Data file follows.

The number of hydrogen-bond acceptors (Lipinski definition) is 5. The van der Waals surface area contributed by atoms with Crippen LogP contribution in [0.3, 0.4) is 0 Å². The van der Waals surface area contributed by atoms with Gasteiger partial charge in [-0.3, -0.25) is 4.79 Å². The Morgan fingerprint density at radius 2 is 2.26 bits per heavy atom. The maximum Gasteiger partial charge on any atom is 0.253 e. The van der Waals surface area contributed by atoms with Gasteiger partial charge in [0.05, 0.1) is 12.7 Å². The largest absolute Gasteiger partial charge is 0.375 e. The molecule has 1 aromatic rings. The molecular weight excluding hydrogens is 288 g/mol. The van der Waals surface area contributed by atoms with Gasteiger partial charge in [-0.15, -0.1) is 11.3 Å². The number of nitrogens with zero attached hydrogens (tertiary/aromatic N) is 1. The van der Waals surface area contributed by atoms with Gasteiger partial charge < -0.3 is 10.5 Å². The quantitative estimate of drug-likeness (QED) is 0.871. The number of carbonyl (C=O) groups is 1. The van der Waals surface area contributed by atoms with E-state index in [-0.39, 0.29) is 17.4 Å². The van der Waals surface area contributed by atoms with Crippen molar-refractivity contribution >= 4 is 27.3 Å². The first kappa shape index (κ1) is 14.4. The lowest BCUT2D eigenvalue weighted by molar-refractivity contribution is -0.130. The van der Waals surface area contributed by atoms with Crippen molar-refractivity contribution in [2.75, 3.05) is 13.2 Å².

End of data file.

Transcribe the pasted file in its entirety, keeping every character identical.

The number of hydrogen-bond acceptors (Lipinski definition) is 5. The van der Waals surface area contributed by atoms with Crippen LogP contribution in [0.3, 0.4) is 0 Å². The van der Waals surface area contributed by atoms with Gasteiger partial charge in [-0.3, -0.25) is 4.79 Å². The Morgan fingerprint density at radius 2 is 2.26 bits per heavy atom. The maximum Gasteiger partial charge on any atom is 0.253 e. The van der Waals surface area contributed by atoms with Gasteiger partial charge in [0.05, 0.1) is 12.7 Å². The largest absolute Gasteiger partial charge is 0.375 e. The molecule has 1 aromatic rings. The molecular weight excluding hydrogens is 288 g/mol. The van der Waals surface area contributed by atoms with Gasteiger partial charge in [-0.15, -0.1) is 11.3 Å². The number of nitrogens with zero attached hydrogens (tertiary/aromatic N) is 1. The van der Waals surface area contributed by atoms with Gasteiger partial charge < -0.3 is 10.5 Å². The quantitative estimate of drug-likeness (QED) is 0.871. The number of carbonyl (C=O) groups is 1. The van der Waals surface area contributed by atoms with E-state index in [-0.39, 0.29) is 17.4 Å². The van der Waals surface area contributed by atoms with Crippen molar-refractivity contribution >= 4 is 27.3 Å². The first kappa shape index (κ1) is 14.4. The lowest BCUT2D eigenvalue weighted by molar-refractivity contribution is -0.130. The van der Waals surface area contributed by atoms with Crippen molar-refractivity contribution in [2.75, 3.05) is 13.2 Å².